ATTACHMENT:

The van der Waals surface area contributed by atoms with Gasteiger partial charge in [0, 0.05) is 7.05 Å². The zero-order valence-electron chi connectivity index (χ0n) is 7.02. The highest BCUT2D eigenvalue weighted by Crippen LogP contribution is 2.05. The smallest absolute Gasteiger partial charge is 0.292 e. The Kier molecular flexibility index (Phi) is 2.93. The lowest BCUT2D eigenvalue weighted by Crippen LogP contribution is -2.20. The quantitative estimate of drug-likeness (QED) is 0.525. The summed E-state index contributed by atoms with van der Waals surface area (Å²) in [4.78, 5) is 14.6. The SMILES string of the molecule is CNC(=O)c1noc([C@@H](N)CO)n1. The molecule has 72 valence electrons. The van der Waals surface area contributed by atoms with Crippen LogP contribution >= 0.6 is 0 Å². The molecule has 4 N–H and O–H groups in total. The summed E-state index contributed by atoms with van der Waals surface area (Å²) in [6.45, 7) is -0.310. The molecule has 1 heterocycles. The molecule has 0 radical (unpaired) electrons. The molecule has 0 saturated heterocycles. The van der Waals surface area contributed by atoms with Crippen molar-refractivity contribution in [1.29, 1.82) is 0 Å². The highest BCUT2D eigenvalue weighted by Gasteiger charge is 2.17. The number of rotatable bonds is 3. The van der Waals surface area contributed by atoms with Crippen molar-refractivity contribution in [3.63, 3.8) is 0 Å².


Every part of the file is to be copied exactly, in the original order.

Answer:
The van der Waals surface area contributed by atoms with Gasteiger partial charge in [0, 0.05) is 7.05 Å². The zero-order valence-electron chi connectivity index (χ0n) is 7.02. The highest BCUT2D eigenvalue weighted by Crippen LogP contribution is 2.05. The smallest absolute Gasteiger partial charge is 0.292 e. The Kier molecular flexibility index (Phi) is 2.93. The lowest BCUT2D eigenvalue weighted by Crippen LogP contribution is -2.20. The quantitative estimate of drug-likeness (QED) is 0.525. The summed E-state index contributed by atoms with van der Waals surface area (Å²) in [4.78, 5) is 14.6. The SMILES string of the molecule is CNC(=O)c1noc([C@@H](N)CO)n1. The molecule has 72 valence electrons. The van der Waals surface area contributed by atoms with Crippen LogP contribution >= 0.6 is 0 Å². The molecule has 4 N–H and O–H groups in total. The summed E-state index contributed by atoms with van der Waals surface area (Å²) in [6.45, 7) is -0.310. The molecule has 1 heterocycles. The molecule has 0 radical (unpaired) electrons. The molecule has 0 saturated heterocycles. The van der Waals surface area contributed by atoms with Crippen molar-refractivity contribution in [1.29, 1.82) is 0 Å². The highest BCUT2D eigenvalue weighted by Gasteiger charge is 2.17. The number of rotatable bonds is 3. The van der Waals surface area contributed by atoms with Crippen molar-refractivity contribution in [3.63, 3.8) is 0 Å².